Wednesday, December 14, 2016

Choppy Sea

The Oscar nominations won't be announced until next month, but consensus is already forming around a few movies sure to be up for Best Picture. One of these is the somber Manchester By the Sea, which I saw last weekend.

Set in Massachusetts (as you'd expect from the title) Manchester By the Sea is the story of Lee Chandler, a man living a drab day-to-day life in the wake of a tremendous personal tragedy. As the story opens, yet another one arrives -- his brother dies of a heart attack, leaving behind a 16-year-old son and a will asking Lee to become the boy's legal guardian. The film follows Lee's struggle to put himself back together before he can even contemplate helping a teenager cope with his own grief.

Scattered throughout this film are many poignant vignettes of loss, and I imagine these have been striking many viewers in a powerful and true way. Some scenes depict long-repressed grief bubbling over in sudden bursts. Other scenes contrast different reactions to different kinds of loss: fixating on an object as a totem for keeping a loved one's memory alive, maintaining the routine one is expected to maintain, and (above all) deep-seated self-loathing.

While these moments are moving, I'm less convinced they add up to a compelling whole. It's a languidly paced film (at 137 minutes), and at the risk of saying too much about the plot, it doesn't really take the characters on much of a journey. The movie definitely has a point to make, and I'm not here to suggest that it should take an uplifting or redemptive view of death. But the story doesn't really take the characters (or the viewers) on a journey. Instead the movie kind of just goes from A to A.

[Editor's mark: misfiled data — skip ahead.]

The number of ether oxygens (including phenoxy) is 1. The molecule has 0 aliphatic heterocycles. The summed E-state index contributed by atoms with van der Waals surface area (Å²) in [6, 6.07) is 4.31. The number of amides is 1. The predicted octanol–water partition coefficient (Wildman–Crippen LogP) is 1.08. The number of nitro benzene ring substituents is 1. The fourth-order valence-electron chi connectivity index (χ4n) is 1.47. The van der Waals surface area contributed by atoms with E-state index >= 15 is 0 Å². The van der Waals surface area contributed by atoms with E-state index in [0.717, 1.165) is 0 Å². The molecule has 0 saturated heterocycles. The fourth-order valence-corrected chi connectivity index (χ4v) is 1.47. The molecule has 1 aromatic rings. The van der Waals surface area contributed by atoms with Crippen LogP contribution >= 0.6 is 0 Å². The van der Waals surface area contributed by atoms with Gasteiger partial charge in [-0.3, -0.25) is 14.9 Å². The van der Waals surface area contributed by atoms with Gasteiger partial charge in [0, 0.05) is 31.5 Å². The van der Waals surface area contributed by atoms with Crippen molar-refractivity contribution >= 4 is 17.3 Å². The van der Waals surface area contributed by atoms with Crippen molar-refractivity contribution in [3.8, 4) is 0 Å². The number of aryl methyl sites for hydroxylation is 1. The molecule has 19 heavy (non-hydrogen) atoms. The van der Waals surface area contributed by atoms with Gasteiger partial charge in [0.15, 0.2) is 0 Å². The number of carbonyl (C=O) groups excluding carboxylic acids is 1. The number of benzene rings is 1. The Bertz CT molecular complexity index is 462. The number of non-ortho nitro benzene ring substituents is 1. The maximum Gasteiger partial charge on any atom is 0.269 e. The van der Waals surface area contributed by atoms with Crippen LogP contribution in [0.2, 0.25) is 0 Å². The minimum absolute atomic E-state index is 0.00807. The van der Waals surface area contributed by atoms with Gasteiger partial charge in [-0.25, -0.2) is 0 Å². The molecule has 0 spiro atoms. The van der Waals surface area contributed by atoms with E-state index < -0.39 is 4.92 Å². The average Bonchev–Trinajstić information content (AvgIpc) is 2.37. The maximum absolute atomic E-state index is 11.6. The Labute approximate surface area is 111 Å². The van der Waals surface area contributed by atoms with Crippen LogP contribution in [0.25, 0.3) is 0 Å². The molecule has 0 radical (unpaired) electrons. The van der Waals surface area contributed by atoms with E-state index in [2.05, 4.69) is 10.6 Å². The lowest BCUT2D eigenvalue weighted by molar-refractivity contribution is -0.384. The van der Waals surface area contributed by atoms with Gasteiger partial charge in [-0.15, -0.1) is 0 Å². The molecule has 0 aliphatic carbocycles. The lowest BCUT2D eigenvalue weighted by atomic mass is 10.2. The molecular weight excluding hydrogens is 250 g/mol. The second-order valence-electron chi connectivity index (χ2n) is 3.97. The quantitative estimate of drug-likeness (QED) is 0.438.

A movie steeped in grief is, expectedly, going to be all about performance. Much praise has been lavished upon Casey Affleck's here, as Lee Chandler. It's a largely subdued take, with very few "Oscar reel" moments. It's being touted as a Best Actor frontrunner all the same, which I find a bit surprising on a number of levels. His work here doesn't feel appreciably "better" or more "career-defining" than, say, his work in the excellent Gone Baby Gone. It doesn't strike me as a performance than no other actor could have given. And I don't even think it's the strongest performance in the movie; I'd give that praise to young Lucas Hedges, who plays 16-year-old Patrick. (The cast also features Kyle Chandler, Michelle Williams, Gretchen Mol, and Matthew Broderick, though all of them are in supporting-at-best roles.)

It's possible that what's depicted in this movie will feel more familiar to some people than others. Those who make a more personal connection here may be the ones pushing the film into the Oscar conversation. But I felt its few strong moments weren't enough to forgive the whole. I'd give Manchester By the Sea a C-. I have many more Oscar contenders to see, but I'm already sure this won't be the one I'm championing for the win.

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